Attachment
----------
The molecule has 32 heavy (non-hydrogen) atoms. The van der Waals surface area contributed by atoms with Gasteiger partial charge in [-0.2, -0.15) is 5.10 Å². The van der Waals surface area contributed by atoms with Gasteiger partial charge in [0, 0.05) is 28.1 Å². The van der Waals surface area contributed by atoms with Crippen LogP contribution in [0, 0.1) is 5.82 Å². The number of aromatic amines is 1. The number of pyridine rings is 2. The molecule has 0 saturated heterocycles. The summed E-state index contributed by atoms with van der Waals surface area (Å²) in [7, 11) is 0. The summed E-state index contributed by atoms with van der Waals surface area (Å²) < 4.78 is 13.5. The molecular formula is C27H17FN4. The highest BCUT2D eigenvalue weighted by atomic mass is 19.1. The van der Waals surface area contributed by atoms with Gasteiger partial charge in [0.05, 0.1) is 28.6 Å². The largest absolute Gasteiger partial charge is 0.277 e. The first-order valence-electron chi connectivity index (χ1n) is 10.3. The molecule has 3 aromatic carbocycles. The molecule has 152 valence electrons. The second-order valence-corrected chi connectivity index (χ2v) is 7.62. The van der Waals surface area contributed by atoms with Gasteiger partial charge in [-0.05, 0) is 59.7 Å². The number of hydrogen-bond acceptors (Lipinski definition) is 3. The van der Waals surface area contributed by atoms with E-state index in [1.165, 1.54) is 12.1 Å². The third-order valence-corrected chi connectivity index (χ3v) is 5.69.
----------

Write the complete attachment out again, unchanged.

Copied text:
The molecule has 32 heavy (non-hydrogen) atoms. The van der Waals surface area contributed by atoms with Gasteiger partial charge in [-0.2, -0.15) is 5.10 Å². The van der Waals surface area contributed by atoms with Gasteiger partial charge in [0, 0.05) is 28.1 Å². The van der Waals surface area contributed by atoms with Crippen LogP contribution in [0, 0.1) is 5.82 Å². The number of aromatic amines is 1. The number of pyridine rings is 2. The molecule has 0 saturated heterocycles. The summed E-state index contributed by atoms with van der Waals surface area (Å²) in [7, 11) is 0. The summed E-state index contributed by atoms with van der Waals surface area (Å²) < 4.78 is 13.5. The molecular formula is C27H17FN4. The highest BCUT2D eigenvalue weighted by atomic mass is 19.1. The van der Waals surface area contributed by atoms with Gasteiger partial charge in [0.05, 0.1) is 28.6 Å². The largest absolute Gasteiger partial charge is 0.277 e. The first-order valence-electron chi connectivity index (χ1n) is 10.3. The molecule has 3 aromatic carbocycles. The molecule has 152 valence electrons. The second-order valence-corrected chi connectivity index (χ2v) is 7.62. The van der Waals surface area contributed by atoms with Gasteiger partial charge in [-0.05, 0) is 59.7 Å². The number of hydrogen-bond acceptors (Lipinski definition) is 3. The van der Waals surface area contributed by atoms with E-state index in [1.165, 1.54) is 12.1 Å². The third-order valence-corrected chi connectivity index (χ3v) is 5.69.